SALT LAKE CITY—Sixty-one years ago, Northwest Airlines Flight 4422 smashed into Alaska’s Mount Sanford, killing all 24 passengers -- merchant marines returning to the U.S. from China -- and six crew members aboard.
The wreck of the DC-4 was presumed to have been buried in snow and swallowed into a glacier. For nearly 50 years, no debris or remains were found.
Then, in 1997, two airline pilots -- Kevin McGregor and Marc Millican -- who had been taking annual trips to the mountain since 1994 to find the wreck, found airplane fragments. In 1999, they found a mummified arm.
Yesterday, at the annual meeting of the American Chemical Society here, Colleen Fitzpatrick of genealogy consulting firm Identifinders, of Huntington Beach, Calif., described the nine-year effort that led to matching the remains—a single arm and hand—to Francis Van Zandt, born in 1911 in Bennington, Vt.
Soon after the arm was found, Fitzpatrick joined a long, painstaking effort to identify the remains, involving forensics, detective work, and a bit of luck of the Irish. Researchers were able to tease out fingerprints that had virtually disappeared, Fitzpatrick said, and to extract DNA from mitochondria -- the powerhouses of the cell -- in the tissue, which in the meantime had been embalmed (Scientists typically use either mitochondrial DNA or Y chromosome DNA, in men, to trace lineage; a cell has hundreds of copies of mitochondrial DNA compared with just one copy of the Y.) Tests on that DNA ruled out a match with 28 of the victims.
To match the DNA to Van Zandt’s, Fitzpatrick had to find a living relative in the same maternal line, since mitochondrial DNA is almost always inherited from the mother alone. But that was easier said than done. Van Zandt did have living relatives in the U.S., but none of them were matrilineal.
Fitzpatrick learned from Van Zandt’s brother’s birth certificate that his mother, Margaret Conway, was an Irish immigrant born in Timerick, Ireland, in 1876. Fitzpatrick figured that the actual place must have been Limerick, which had been misspelled. After trying unsuccessfully to find records for a Margaret Conway in Limerick County, Fitzpatrick had another guess: Conway might have lied about her age.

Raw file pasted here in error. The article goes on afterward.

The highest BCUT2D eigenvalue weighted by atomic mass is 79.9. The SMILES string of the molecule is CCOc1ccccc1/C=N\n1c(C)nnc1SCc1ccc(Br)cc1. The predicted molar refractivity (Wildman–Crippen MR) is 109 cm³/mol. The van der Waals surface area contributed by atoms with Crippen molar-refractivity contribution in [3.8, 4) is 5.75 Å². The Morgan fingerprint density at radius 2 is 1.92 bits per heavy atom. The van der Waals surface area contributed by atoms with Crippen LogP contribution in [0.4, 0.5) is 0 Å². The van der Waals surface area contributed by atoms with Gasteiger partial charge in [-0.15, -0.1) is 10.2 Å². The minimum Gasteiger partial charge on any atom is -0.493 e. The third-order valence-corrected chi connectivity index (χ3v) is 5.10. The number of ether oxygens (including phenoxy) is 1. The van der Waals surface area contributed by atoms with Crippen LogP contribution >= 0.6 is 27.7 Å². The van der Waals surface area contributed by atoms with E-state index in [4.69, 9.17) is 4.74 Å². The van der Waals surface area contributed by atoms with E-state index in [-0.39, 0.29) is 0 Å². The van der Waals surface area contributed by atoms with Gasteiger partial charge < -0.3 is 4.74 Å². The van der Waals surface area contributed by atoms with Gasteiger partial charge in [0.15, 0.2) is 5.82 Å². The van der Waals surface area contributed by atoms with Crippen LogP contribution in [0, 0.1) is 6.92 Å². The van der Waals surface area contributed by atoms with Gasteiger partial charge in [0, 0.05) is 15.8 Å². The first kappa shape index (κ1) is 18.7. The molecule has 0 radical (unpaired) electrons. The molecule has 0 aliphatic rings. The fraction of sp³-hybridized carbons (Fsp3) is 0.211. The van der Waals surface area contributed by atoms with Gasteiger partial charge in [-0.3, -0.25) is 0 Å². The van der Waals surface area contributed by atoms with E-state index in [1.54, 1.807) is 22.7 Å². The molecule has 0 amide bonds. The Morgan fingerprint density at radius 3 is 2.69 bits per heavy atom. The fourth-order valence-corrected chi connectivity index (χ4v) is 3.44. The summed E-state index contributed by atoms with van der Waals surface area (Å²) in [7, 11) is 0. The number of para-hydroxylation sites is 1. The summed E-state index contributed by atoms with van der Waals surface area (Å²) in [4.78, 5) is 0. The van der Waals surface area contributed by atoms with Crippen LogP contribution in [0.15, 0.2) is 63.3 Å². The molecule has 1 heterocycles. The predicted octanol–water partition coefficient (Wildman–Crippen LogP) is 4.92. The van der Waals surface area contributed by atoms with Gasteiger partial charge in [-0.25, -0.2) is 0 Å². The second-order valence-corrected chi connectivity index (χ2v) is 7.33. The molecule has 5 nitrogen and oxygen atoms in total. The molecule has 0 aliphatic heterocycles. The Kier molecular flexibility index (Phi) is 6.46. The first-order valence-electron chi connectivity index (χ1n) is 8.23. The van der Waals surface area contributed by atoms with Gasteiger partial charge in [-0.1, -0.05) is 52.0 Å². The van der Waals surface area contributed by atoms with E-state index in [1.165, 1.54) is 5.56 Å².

Sure enough, she found records for a Margaret Conway born in 1871 to John Conway and Ellen Drum. Fitzpatrick then located a possible living Irish relative named Maurice Conway. He showed her a family tombstone, which bore the names of Margaret’s parents.
Despite Fitzpatrick's detective work, at this point the odds of getting a mitochondrial DNA match were still very small, because of the need for matrilineal descent. But Fitzpatrick had an lucky break. Thanks to intermarriage, Maurice Conway’s mother also happened to be a descendent of Ellen Drum’s sister, along four generations of mother-to-daughter inheritance.
When Fitzpatrick had Maurice Conway's DNA checked last year, the search was over: The arm found in Alaska was Van Zandt’s.
Fitzpatrick said that the experience can help identify the bodies of fallen soldiers from past wars. “The reason we do this,” she said, “is to make sure that there is no more Unknown Soldier.”
Top photo: Kevin McGregor and Marc Millican in Alaska in 1998 at the crash site. Bottom photo: The DC4 that crashed in Alaska in 1948. Both courtesy Kevin McGregor.